Front Row Motorsports racer Josh Wise spends his off time by taking on a different challenge that keeps him fit for the NASCAR Sprint Cup Series events.
In the old days, race drivers weren’t into conditioning and good eating habits, but the new breed of driver adheres to programs with emphasis on physical training, nutrition and all-around healthy living habits. Some are more diligent than others, and NASCAR Sprint Cup Series driver Josh Wise is an example of a driver than has raised the conditioning bar to a new height.
Wise, 30, is relatively new to the Sprint Cup ranks, but the former USAC champion has gained a reputation for being a steady performer with considerable upside potential. While honing his stock-car skills, he has driven in 53 Sprint Cup races and 115 Nationwide Series events to date. His primary job is to drive the MDS Transport Ford for the Front Row Motorsports team, and that organization is impressed with the skills he has brought to the multi-car team.
“Scott Speed got me into cycling three years ago, and we used it as a way to training for racing,” he said. “It started out as a joke, but it turned us into challenging each other. I didn’t have a background in athletics and had never run more than three miles until a year ago.” As the two progressed, one thing led to another and it wasn’t long before Wise tried a triathlon where he fell in love with that form of competition. “Since then, it has been a growing experience for me.”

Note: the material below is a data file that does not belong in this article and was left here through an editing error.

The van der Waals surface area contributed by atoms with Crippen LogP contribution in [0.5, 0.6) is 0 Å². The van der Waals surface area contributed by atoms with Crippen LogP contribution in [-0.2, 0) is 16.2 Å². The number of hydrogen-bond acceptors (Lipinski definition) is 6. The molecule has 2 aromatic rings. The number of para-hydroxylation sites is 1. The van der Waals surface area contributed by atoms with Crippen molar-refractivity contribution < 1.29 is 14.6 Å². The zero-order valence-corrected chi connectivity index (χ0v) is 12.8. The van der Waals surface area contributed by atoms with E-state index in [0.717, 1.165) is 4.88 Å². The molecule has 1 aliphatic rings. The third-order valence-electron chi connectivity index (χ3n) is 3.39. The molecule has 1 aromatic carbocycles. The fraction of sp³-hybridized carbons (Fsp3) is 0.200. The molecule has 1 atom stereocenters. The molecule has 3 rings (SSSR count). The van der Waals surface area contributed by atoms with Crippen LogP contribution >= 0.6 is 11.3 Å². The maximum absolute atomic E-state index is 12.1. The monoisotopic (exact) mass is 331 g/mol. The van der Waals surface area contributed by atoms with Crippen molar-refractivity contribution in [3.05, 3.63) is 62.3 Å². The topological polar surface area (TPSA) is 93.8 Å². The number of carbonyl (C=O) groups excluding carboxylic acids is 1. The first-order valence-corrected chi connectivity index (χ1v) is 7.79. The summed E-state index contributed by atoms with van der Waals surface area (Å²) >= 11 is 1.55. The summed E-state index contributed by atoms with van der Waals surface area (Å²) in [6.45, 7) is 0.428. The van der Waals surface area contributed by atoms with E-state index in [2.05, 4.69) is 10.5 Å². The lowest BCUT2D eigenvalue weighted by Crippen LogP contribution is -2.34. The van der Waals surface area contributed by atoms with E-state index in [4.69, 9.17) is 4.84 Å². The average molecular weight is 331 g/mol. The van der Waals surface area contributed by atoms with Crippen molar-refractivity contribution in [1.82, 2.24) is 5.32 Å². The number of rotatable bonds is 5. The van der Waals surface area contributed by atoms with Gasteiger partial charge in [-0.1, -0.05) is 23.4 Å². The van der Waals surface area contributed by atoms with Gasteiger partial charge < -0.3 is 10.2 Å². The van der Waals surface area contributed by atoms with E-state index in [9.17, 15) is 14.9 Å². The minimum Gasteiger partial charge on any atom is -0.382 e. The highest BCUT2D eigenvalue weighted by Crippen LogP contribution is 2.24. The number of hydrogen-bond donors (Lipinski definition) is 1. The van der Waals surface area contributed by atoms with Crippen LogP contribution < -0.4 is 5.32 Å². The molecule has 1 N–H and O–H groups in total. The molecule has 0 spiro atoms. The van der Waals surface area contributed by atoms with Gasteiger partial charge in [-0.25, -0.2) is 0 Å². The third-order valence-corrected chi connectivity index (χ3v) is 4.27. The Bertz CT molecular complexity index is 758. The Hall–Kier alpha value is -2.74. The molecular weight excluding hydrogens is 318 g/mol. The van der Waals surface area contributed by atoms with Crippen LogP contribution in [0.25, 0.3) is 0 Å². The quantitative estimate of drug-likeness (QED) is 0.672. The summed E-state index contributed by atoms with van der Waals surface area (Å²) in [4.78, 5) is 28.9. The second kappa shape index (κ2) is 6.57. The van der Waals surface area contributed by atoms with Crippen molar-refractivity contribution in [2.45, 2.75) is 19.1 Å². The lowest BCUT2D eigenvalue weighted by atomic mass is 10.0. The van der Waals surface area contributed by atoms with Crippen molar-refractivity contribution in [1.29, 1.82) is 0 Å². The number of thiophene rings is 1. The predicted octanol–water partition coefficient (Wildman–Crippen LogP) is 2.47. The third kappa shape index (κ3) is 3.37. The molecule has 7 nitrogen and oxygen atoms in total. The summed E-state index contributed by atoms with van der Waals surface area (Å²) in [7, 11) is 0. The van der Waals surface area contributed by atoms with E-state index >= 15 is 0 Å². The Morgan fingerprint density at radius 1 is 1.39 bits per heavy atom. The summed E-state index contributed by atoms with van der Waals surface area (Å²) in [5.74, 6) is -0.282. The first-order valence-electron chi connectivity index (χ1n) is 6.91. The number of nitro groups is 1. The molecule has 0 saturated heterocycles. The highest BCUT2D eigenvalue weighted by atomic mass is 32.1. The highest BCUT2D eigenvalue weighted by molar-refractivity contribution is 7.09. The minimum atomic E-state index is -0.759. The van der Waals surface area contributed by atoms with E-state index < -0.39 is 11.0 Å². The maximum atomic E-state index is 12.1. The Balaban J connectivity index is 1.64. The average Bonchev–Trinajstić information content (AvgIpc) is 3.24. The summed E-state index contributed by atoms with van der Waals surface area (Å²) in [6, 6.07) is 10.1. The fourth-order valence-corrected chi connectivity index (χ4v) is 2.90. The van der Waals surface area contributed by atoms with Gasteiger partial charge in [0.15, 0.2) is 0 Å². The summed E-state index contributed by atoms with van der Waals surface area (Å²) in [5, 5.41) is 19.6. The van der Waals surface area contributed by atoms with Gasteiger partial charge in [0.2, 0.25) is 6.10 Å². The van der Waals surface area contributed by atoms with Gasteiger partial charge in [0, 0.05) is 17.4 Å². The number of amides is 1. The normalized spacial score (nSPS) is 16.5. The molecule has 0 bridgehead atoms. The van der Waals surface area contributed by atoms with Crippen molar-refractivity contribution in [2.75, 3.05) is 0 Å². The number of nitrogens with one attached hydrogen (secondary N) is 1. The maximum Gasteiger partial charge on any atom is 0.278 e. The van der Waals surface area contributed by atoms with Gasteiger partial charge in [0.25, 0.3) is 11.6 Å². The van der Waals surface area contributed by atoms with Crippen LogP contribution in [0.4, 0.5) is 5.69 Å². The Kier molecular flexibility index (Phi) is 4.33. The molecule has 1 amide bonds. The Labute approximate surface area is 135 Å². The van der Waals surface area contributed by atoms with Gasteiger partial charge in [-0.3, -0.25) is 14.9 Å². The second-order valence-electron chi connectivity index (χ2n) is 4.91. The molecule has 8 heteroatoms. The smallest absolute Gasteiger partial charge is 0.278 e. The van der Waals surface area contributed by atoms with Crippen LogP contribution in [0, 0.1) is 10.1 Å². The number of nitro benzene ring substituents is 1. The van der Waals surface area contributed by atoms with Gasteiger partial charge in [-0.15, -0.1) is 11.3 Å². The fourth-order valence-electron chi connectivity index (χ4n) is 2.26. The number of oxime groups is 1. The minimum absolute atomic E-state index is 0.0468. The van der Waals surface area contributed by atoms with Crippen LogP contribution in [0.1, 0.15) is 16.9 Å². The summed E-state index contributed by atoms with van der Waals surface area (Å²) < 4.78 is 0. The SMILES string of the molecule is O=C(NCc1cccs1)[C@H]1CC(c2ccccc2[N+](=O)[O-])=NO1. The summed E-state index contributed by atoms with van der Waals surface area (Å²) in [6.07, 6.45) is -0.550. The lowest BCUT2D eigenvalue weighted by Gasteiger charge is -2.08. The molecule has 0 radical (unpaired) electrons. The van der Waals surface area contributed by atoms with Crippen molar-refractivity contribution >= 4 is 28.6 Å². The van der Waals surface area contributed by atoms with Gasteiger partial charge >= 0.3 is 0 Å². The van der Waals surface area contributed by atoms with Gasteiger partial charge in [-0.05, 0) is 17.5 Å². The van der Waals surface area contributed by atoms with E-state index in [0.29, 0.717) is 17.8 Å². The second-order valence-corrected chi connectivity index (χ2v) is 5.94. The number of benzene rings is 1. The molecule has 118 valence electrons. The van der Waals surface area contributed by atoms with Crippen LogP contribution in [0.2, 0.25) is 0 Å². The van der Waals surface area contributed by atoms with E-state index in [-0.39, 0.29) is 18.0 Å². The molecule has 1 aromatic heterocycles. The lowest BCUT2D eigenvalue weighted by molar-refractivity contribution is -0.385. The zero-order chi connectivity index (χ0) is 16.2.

Wanting to take care of his body in the demanding form of competition, Wise began working with a trainer, to learn more about the complexities of training and nutrition. “There’s a fine line in training,” said the well-spoken racer. “Ironman competition puts high demands on your body and a lot of maintenance has to take place, ranging from eating to doing things to recover your body.”
In Racine, Wisconsin, during a break in the Sprint Cup schedule, Wise joined 2,200 others in a half Ironman Triathlon, which included 70 miles of swimming (1.2 miles), biking (56 miles) and running (13 miles). Finishing 394th the first time out was considered a major accomplishment.
To enhance his biking performance, he took his bike for a wind tunnel evaluation, using the same facility used by the race teams.
Pacing yourself and having a workable strategy are important to have and adhere to during a triathlon. There’s no resting time between events, as competitors climb swim, bike and run without taking a break. Swimming in Lake Michigan was a surprising experience for Wise, as the Great Lake was cool, windy and choppy, dissimilar to his swims in a calm North Carolina lake.
Wise indicated he needed a week to recover after the Wisconsin ordeal, and he used days leading up to the Brickyard 400 to mend his body. Light workouts were completed, including a short bike ride and run along with swimming while in the Indianapolis area. Also, he kept in close contact with his trainer, so not to injure his body.
In addition to Speed, Wise trains with fellow drivers Blake Koch, Trevor Bayne, Michael McDowell and Justin Allgaier. Koch will compete with him for the full Ironman Triathlon. His motivation has also enticed his parents, Eric and Kris Wise, into a conditioning program. Also, Sprint Cup champion Jimmie Johnson, a fitness buff, has inquired about Wise’s programs.
Wise’s most vocal fans are his wife, Ashley, and daughters, Harlow and Remy, who accompanied him to Wisconsin. They are the focal point of his life and he said they come first. Time management has been another challenge for Wise, and he has found the means to do so, giving up other hobbies (golf and go-karting) and time wasters to focus on his priorities. “I have given up my nothing time,” he said.
In more ways than one, Wise is a young man in a hurry, and he’s pulling out all stops to becoming a better racer on and off the track.